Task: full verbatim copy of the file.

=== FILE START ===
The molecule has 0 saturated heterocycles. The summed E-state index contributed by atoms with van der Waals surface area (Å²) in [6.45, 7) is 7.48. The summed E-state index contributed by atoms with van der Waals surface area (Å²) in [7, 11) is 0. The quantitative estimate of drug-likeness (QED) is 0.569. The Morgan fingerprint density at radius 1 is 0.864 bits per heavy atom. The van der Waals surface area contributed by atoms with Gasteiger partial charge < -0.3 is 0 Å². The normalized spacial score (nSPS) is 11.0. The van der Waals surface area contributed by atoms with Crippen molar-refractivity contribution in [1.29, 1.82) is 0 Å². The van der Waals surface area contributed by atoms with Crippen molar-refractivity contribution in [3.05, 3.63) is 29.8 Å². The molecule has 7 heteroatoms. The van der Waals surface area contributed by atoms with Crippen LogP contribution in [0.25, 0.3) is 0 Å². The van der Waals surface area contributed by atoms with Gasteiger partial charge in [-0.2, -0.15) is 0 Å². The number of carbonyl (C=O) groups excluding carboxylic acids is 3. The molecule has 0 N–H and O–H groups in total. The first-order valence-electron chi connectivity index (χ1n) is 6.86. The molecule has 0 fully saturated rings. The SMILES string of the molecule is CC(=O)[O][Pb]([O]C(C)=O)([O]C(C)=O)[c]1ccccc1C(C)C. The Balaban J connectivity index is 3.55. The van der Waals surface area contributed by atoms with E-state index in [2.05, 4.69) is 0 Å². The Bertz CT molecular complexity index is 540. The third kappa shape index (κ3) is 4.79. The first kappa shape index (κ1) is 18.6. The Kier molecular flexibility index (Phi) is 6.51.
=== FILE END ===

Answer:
The molecule has 0 saturated heterocycles. The summed E-state index contributed by atoms with van der Waals surface area (Å²) in [6.45, 7) is 7.48. The summed E-state index contributed by atoms with van der Waals surface area (Å²) in [7, 11) is 0. The quantitative estimate of drug-likeness (QED) is 0.569. The Morgan fingerprint density at radius 1 is 0.864 bits per heavy atom. The van der Waals surface area contributed by atoms with Gasteiger partial charge < -0.3 is 0 Å². The normalized spacial score (nSPS) is 11.0. The van der Waals surface area contributed by atoms with Crippen molar-refractivity contribution in [1.29, 1.82) is 0 Å². The van der Waals surface area contributed by atoms with Crippen molar-refractivity contribution in [3.05, 3.63) is 29.8 Å². The molecule has 7 heteroatoms. The van der Waals surface area contributed by atoms with Crippen LogP contribution in [0.25, 0.3) is 0 Å². The van der Waals surface area contributed by atoms with Gasteiger partial charge in [-0.2, -0.15) is 0 Å². The number of carbonyl (C=O) groups excluding carboxylic acids is 3. The molecule has 0 N–H and O–H groups in total. The first-order valence-electron chi connectivity index (χ1n) is 6.86. The molecule has 0 fully saturated rings. The SMILES string of the molecule is CC(=O)[O][Pb]([O]C(C)=O)([O]C(C)=O)[c]1ccccc1C(C)C. The Balaban J connectivity index is 3.55. The van der Waals surface area contributed by atoms with E-state index in [2.05, 4.69) is 0 Å². The Bertz CT molecular complexity index is 540. The third kappa shape index (κ3) is 4.79. The first kappa shape index (κ1) is 18.6. The Kier molecular flexibility index (Phi) is 6.51.